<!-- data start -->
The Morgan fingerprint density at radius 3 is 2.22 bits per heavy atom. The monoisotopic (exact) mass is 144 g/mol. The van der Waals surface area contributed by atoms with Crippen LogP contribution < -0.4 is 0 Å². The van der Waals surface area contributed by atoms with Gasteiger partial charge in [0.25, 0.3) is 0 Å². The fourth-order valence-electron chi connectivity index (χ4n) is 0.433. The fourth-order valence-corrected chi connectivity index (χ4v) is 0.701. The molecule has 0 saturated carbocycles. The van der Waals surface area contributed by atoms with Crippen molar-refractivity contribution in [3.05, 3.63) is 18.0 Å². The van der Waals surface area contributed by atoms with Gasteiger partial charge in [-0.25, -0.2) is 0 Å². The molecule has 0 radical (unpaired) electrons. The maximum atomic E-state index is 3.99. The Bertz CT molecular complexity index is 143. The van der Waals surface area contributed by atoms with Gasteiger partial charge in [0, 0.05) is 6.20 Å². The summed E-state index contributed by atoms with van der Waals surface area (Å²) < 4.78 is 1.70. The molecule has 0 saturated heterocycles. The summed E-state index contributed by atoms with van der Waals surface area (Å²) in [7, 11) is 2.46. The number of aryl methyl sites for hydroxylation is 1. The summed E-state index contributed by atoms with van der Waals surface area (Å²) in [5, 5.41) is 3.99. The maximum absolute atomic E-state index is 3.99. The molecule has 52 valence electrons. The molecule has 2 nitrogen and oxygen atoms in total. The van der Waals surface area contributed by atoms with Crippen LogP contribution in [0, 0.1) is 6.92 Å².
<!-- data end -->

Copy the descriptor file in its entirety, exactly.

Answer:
The Morgan fingerprint density at radius 3 is 2.22 bits per heavy atom. The monoisotopic (exact) mass is 144 g/mol. The van der Waals surface area contributed by atoms with Crippen LogP contribution < -0.4 is 0 Å². The van der Waals surface area contributed by atoms with Gasteiger partial charge in [0.25, 0.3) is 0 Å². The fourth-order valence-electron chi connectivity index (χ4n) is 0.433. The fourth-order valence-corrected chi connectivity index (χ4v) is 0.701. The molecule has 0 saturated carbocycles. The van der Waals surface area contributed by atoms with Crippen molar-refractivity contribution in [3.05, 3.63) is 18.0 Å². The van der Waals surface area contributed by atoms with Gasteiger partial charge in [-0.25, -0.2) is 0 Å². The molecule has 0 radical (unpaired) electrons. The maximum atomic E-state index is 3.99. The Bertz CT molecular complexity index is 143. The van der Waals surface area contributed by atoms with Gasteiger partial charge in [0, 0.05) is 6.20 Å². The summed E-state index contributed by atoms with van der Waals surface area (Å²) < 4.78 is 1.70. The molecule has 0 saturated heterocycles. The summed E-state index contributed by atoms with van der Waals surface area (Å²) in [7, 11) is 2.46. The number of aryl methyl sites for hydroxylation is 1. The summed E-state index contributed by atoms with van der Waals surface area (Å²) in [5, 5.41) is 3.99. The maximum absolute atomic E-state index is 3.99. The molecule has 52 valence electrons. The molecule has 2 nitrogen and oxygen atoms in total. The van der Waals surface area contributed by atoms with Crippen LogP contribution in [0, 0.1) is 6.92 Å².